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Women's Struggle for Identity

Autor:   •  September 6, 2014  •  Essay  •  1,510 Words (7 Pages)  •  783 Views

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The main characters symbolising women’s struggle for identity, Blanche and Marlene, destroy part if not all of their lives whilst trying for this goal. It would seem strange that the characters would come to this end when the authors are known advocates of women’s rights. However both plays are seen as social dramas, casting a light, often critical on society at the times in which they are written. So it would be conceivable that the plays are meant to be a mirror in order to show the audience, through pathos, how immoral their patriarchal hierarchy is, and to encourage pragmatic sympathy within the audience. The texts were written in very different contexts and, despite the messages being similar, are presented using different techniques.

The openings of both texts serve to foreshadow the downfall of Blanche and Marlene. On

Blanche’s arrival to New Orleans, before any speech whatsoever, her betrayal is already

being thickly foreshadowed by her surroundings matching her appearance. This is less apparent when reading the play because the setting is described prior to Blanche’s appearance, however when viewed as a play, the setting would have been devastatingly effective (with the houses directly behind Blanche on stage) as a device to highlight Blanche’s intricacies. The white frame houses are of a French colonial style, a symbol of the French aristocracy, from which the Dubois family are descended. The houses are also described as having “white frame” with “ornamental gables” mirroring Blanche’s appearance of “daintily dressed in a white suit with a fluffy bodice.” These similarities serve to foreshadow Blanche’s downfall toward the end of the play by creating a faded grandeur colonial style highlighting the theme of new America’s influx of immigrants versus old American aristocracy. With this image secure Williams can future tell us about Blanche’s future. The streetcar Blanche takes to Elysian Fields runs between desire and cemeteries, foregrounding how her decisions from this point will lead her to love, Mitch, or to her ultimate downfall. Marlene’s failure is similarly foretold in her opening scene, albeit in a less fatalistic way, the inclusion of the influential figures highlights how many women have destroyed their lives pursuing this goal. The act also serves to set Marlene up as a flawed character to create sympathy for her in act 2. This is done by showing Marlene as a weaker character in comparison to the famous historical characters. Marlene says “I don’t wear trousers in the office, I could but I don’t” which gets completely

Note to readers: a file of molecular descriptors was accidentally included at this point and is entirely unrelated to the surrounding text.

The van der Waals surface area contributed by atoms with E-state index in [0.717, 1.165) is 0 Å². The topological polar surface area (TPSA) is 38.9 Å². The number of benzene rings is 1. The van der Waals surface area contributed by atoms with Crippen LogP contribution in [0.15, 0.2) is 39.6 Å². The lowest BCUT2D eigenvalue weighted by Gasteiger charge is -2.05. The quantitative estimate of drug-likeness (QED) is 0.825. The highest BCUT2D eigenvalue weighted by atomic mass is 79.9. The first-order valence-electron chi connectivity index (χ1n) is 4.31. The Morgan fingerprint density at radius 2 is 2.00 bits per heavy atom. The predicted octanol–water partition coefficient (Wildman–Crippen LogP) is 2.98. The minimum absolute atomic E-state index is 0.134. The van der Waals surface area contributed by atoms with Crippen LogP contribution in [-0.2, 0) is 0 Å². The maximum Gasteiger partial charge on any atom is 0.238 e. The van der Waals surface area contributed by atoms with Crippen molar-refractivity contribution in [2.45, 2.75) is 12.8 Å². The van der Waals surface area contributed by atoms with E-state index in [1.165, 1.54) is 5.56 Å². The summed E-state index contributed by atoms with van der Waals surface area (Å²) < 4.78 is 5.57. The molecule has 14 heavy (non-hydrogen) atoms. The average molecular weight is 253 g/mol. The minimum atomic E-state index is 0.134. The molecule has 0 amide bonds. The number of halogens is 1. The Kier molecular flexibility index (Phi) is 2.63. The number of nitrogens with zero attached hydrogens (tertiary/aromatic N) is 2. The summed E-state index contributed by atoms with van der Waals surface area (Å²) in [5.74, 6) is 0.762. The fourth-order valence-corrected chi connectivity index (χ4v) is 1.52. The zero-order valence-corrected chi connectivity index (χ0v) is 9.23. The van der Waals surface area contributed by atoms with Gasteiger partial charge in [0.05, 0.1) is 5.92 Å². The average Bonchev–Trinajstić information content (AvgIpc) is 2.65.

ignored, comically showing how insignificant her struggle is compared to the other women. The form of the dialogue also tells of Marlenes insecurity when dealing with other powerful women, Churchills use of overlapping dialogue makes it clear that Marlene cannot control the conversation

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